On Down The Road
The year 1896 was the dawn of a new era for DuBois. With his doctorate degree and two undistinguished years at Wilberforce behind him, he readily accepted a special fellowship at the University of Pennsylvania to conduct a research project in Philadelphia's seventh ward slums. This responsibility afforded him the opportunity to study Blacks as a social system.
DuBois plunged eagerly into his research. He was certain that the race problem was one of ignorance. And he was determined to unearth as much knowledge as he could, thereby providing the "cure" for color prejudice. His relentless studies led into historical investigation, statistical and anthropological measurement, and sociological interpretation. The outcome of this exhaustive endeavor was published as The Philadelphia Negro. "It revealed the Negro group as a symptom, not a cause; as a striving, palpitating group, and not an inert, sick body of crime; as a long historic development and not a transient occurrence." This was the first time such a scientific approach to studying social phenomena was undertaken, and as a consequence DuBois is acknowledged as the father of Social Science.
After the completion of the study, DuBois accepted a position at Atlanta University to further his teachings in sociology. For thirteen years there he wrote and studied Negro morality, urbanization, Negroes in business, college-bred Negroes, the Negro church, and Negro crime. He also repudiated the widely held view of Africa as a vast cultural cipher by presenting a historical version of complex, cultural development throughout Africa. His studies left no stone unturned in his efforts to encourage and help social reform.. It is said that because of his outpouring of information "there was no study made of the race problem in America which did not depend in some degree upon the investigations made at Atlanta University."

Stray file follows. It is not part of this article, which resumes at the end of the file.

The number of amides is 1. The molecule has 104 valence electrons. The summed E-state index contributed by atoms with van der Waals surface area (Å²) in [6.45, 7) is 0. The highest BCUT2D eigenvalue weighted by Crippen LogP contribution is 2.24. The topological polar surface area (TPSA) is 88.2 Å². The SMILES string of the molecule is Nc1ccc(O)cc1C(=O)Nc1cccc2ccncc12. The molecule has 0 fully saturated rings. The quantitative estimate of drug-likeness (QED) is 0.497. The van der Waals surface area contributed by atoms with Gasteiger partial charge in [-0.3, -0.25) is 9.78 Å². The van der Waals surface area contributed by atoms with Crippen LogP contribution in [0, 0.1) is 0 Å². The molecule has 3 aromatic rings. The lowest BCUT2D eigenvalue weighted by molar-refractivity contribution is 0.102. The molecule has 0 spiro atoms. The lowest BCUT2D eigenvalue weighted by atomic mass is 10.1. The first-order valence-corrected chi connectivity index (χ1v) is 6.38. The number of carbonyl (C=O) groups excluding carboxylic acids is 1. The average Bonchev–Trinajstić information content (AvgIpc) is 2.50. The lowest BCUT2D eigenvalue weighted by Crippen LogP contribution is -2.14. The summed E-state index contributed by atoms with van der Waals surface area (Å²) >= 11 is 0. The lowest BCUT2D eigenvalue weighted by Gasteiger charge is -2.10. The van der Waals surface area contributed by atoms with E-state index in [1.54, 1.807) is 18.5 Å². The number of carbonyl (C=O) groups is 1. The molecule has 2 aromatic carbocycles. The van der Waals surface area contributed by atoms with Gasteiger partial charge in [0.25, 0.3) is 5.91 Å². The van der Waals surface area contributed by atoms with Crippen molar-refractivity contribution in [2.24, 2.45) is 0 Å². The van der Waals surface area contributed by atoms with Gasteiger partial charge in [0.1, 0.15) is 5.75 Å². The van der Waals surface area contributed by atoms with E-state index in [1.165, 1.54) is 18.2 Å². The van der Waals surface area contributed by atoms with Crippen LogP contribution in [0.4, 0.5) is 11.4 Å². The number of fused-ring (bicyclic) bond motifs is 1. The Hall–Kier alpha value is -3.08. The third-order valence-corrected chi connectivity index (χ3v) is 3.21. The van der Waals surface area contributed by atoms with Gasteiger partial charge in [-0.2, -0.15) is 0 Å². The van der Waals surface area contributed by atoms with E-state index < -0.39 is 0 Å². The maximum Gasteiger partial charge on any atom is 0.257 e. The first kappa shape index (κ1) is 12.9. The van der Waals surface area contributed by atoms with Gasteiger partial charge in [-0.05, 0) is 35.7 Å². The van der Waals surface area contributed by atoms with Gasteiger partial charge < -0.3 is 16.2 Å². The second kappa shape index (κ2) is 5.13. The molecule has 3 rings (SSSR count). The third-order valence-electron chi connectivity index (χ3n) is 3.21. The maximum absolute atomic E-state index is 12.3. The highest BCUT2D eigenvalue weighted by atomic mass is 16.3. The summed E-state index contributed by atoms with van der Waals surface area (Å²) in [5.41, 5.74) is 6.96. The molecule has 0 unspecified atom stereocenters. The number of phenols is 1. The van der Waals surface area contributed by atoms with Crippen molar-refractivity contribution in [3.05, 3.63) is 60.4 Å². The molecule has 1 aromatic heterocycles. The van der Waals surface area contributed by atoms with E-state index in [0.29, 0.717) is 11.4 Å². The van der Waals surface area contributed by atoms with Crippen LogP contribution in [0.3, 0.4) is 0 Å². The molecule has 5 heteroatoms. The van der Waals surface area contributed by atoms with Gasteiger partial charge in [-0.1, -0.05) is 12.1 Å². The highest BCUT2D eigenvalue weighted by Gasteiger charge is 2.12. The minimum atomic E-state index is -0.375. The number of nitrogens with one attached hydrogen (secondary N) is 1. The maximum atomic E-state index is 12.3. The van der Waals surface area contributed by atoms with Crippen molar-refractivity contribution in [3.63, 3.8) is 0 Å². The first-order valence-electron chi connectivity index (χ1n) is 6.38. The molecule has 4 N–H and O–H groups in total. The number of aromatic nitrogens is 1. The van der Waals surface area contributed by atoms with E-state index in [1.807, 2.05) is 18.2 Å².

During this period an ideological controversy grew between DuBois and Booker T. Washington, which later grew into a bitter personal battle. Washington from 1895, when he made his famous "Atlanta Compromise" speech, to 1910 was the most powerful black man in the America. Whatever grant, job placement or any endeavor concerning Blacks that influential whites received was sent to Washington for endorsement or rejection. Hence, the "Tuskegee Machine" became the focal point for Black input/output. DuBois was not opposed to Washington's power, but rather, he was against his ideology/methodology of handling the power. On one hand Washington decried political activities among Negroes, and on the other hand dictated Negro political objectives from Tuskegee.
Washington argued the Black people should temporarily forego "political power, insistence on civil rights, and higher education of Negro youth. They should concentrate all their energies on industrial education." DuBois believed in the higher education of a "Talented Tenth" who through their knowledge of modern culture could guide the American Negro into a higher civilization. (See Chapter 4, "Science and Empire" in DuBois' Dusk of Dawn.)
The culmination of the conflict came in 1903 when DuBois published his now famous book, The Souls of Black Folks. The chapter entitled "Of Booker T. Washington and Others" contains an analytical discourse on the general philosophy of Washington. DuBois edited the chapter himself to keep the most controversial and bitter remarks out of it. Nevertheless, it still was more than enough to incur Washington's continued contempt for him.